Thursday, April 12, 2007

Pregnancy TV?

I read a Slate article today. Evidently, there's a pregnancy-themed sitcom on ABC in the works.

It sounds absurd on the face of it, right? A woman's pregnancy will only get you through a season of programming, unless you take a truly weird take in which she's eternally preparing her nest, or has a new one just in time for every sweeps week. It's not a cartoon: sitcom kids aging is part of the deal.

But it's not like focusing on a year in the life is an unusual marketing ploy. To move all those beauty supplies, consumers are pursuaded to twist themselves to a mythic ideal of an eternally 18-year-old body. Gotta convince the tweens they need to look older, convince the twenty-somethings they're too fat and wrinkled and the forty-something men they should still be rutting like rabbits (note to self: re-evaluate on 40th birthday). (Of course developing all those products takes chemical engineering as much as advertising, so I guess it's nice that something's driving the economy these days.)

We pass through those famous couple of years hardly realizing it, even those of us who are pretty enough to achieve the body ideal. Even shorter than the traipse though the adult/teen threshold are those ten or twelve new baby months. Yeah, the passage takes about as long, but the magic rubs off a hell of a lot quicker. Without marketing, the saccharine thrill of being new parents evaporates completely by the time Junior finally starts sleeping through the night. Sure, people may have more, out of biology or carelessness or love, but I don't think most second-time moms get pushed into spending a fortune on this stuff. (I could be wrong.)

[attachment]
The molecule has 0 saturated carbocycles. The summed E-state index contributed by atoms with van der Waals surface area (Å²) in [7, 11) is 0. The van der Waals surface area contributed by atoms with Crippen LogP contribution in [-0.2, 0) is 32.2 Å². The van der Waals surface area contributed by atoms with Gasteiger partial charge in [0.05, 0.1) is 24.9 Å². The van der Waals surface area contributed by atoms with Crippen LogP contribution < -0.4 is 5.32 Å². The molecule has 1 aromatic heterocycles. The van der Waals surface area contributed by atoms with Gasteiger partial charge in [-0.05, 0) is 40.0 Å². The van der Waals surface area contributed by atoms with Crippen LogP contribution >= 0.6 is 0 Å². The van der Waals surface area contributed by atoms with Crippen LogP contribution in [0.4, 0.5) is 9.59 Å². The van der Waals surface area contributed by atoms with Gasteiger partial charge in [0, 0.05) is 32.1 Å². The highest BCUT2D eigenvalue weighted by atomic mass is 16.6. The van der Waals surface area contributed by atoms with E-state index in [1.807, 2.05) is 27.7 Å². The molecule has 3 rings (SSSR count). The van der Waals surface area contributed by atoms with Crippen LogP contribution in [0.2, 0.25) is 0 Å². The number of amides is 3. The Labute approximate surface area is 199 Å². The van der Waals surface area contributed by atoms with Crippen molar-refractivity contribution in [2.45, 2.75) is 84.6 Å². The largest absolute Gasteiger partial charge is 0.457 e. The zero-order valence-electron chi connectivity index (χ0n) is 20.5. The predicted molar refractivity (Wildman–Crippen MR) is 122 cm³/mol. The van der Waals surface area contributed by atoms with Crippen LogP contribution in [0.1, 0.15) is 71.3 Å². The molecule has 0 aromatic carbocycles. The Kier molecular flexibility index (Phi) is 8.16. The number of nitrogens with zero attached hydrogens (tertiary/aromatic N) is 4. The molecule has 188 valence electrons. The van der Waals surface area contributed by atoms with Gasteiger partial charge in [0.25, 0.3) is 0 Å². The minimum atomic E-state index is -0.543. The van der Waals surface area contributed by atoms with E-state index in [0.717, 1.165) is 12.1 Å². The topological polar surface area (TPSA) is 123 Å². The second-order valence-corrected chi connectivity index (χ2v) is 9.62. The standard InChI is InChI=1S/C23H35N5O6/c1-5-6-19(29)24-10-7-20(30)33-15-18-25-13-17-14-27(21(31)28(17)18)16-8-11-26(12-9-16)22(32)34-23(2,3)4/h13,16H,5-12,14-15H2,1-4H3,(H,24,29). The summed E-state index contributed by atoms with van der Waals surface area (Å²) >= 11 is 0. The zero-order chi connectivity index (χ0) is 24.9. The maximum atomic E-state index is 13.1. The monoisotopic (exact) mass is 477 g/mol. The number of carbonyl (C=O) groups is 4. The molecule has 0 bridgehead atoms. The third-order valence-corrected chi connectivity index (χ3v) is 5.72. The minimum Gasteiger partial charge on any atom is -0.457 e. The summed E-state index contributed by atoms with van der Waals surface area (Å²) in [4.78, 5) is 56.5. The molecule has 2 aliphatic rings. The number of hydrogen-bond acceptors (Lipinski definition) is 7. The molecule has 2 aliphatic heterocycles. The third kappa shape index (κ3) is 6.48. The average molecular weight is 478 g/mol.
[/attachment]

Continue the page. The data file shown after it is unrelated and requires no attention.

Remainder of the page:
But there's a whole pregnancy industry, a bizarre time-like loop that exists betweeen the moment you find out the blessed news and the time you decide you're sick of midnight feedings. There are pregnancy magazines, pregnancy books, pregnancy party supplies, and baby registries full of endless pregnancy products. It's a pregnancy lifestyle that they push. The magazines are surreal. Covers of celebrities shooting across the sky in their moment of pregnancy fame, doing their gravid photo spread. It's a lifestyle that no one lives in very long except for the editorial board. Maybe if they push it hard enough, women would want to get pregnant again just to relive the magic.

Can Underbelly last as a sitcom? They'll have to either get an audience of well-conditioned pregnancy groupies, or else replenish the demographic every couple of months. I'd call it an insane strategy, but outside of television, there's a pretty good record of it working.

Keifus (meh. I tried to make it interesting)